Development of High Rate Wearable MIMU Tracking System Robust to Magnetic Disturbances and Body Acceleration

Hammad Tanveer Butt, Manthan Pancholi, Mathias Musahl, Maria Alejandra Sanchez Marin, Didier Stricker

In: Intelligent Systems Conference (IntelliSys) 2019. Intelligent Systems Conference (IntelliSys-2019) September 5-6 London United Kingdom Advances in Intelligent Systems and Computing Springer 2019.


In this paper we present a wearable high rate MIMU (magnetic-inertial measurement unit) based body tracking system. It is designed using low cost state-of-art hardware and MEMS sensors to reduce errors and improve computational latency. Our system allows for high rate data acquisition and sensor fusion at low power budget. It can be used for range of applications from extreme activity capture and biomechanical analysis to clinical evaluation and ambulatory health monitoring/rehabilitation. The package size of sensing nodes is small, and we use textile wires which make it very flexible. Thus entire system can be easily integrated with body worn suit/pants. Up to 7x nodes can be connected without compromising the maximum sampling frequency (1 KHz), with the possibility to add more nodes using additional bridge stations between nodes. The acquisition rate can be preset from 1 KHz to 100 Hz to suit the application or accuracy requirements. To the best of our knowledge, our inertial motion capture system is the first to offer such high rate output at 1 KHz for multiple nodes. The high rate of inertial data provides intrinsic accuracy to sensor fusion as well as capture high frequency features for clinical diagnostics and biomechanical analysis in ambient settings. The system also runs an embedded sensor fusion algorithm for accurate orientation estimation. We introduce a novel accelerometer and magnetometer measurement correction with adaptive sensor covariance approach in EKF, which makes it robust to both magnetic disturbances and body accelerations. Thus it is well suited for indoor human motion analysis and monitoring highly dynamic motion.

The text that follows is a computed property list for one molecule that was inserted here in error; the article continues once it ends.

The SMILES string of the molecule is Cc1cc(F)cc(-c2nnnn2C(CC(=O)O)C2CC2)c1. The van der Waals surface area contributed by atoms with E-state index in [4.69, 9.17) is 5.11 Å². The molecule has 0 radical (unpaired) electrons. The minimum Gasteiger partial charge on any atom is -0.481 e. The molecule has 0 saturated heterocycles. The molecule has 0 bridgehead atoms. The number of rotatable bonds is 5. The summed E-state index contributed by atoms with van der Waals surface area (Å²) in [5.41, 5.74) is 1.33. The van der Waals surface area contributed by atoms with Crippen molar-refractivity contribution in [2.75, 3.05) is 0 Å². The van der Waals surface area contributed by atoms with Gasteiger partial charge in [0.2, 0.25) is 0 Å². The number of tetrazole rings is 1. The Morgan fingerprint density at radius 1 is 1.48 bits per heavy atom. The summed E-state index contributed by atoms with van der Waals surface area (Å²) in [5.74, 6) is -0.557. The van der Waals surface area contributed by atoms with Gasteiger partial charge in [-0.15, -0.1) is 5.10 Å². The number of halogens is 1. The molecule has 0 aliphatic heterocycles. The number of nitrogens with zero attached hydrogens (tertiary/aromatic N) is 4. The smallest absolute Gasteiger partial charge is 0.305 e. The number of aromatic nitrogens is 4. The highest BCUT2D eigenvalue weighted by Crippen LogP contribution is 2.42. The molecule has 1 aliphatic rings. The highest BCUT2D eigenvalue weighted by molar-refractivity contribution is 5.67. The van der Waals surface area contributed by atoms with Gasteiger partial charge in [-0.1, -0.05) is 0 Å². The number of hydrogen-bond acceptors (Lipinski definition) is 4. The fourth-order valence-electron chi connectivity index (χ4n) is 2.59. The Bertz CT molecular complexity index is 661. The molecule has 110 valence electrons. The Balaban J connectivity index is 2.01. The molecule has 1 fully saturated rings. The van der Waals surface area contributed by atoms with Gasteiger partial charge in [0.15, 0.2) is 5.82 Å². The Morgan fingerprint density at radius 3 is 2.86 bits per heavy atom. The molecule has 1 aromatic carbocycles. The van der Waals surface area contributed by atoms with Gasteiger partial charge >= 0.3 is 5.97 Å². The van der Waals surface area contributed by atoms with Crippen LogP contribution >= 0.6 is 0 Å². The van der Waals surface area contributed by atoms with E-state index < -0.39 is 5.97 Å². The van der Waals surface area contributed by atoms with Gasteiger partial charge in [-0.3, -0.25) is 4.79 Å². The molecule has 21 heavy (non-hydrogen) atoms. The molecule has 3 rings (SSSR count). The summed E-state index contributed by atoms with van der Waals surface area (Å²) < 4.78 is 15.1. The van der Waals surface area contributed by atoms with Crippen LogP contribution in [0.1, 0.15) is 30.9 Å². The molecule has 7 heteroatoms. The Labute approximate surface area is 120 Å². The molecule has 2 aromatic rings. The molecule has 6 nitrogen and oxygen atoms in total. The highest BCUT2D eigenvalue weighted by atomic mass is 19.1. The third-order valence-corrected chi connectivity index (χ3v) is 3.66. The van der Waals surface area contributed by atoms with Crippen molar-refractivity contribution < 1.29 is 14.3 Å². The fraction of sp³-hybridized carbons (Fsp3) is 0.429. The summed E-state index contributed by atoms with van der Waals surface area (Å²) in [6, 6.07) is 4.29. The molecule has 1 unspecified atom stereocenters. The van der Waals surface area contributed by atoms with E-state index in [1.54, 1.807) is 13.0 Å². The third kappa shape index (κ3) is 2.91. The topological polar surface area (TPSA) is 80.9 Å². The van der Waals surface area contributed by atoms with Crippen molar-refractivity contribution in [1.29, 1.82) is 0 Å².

German Research Center for Artificial Intelligence
Deutsches Forschungszentrum für Künstliche Intelligenz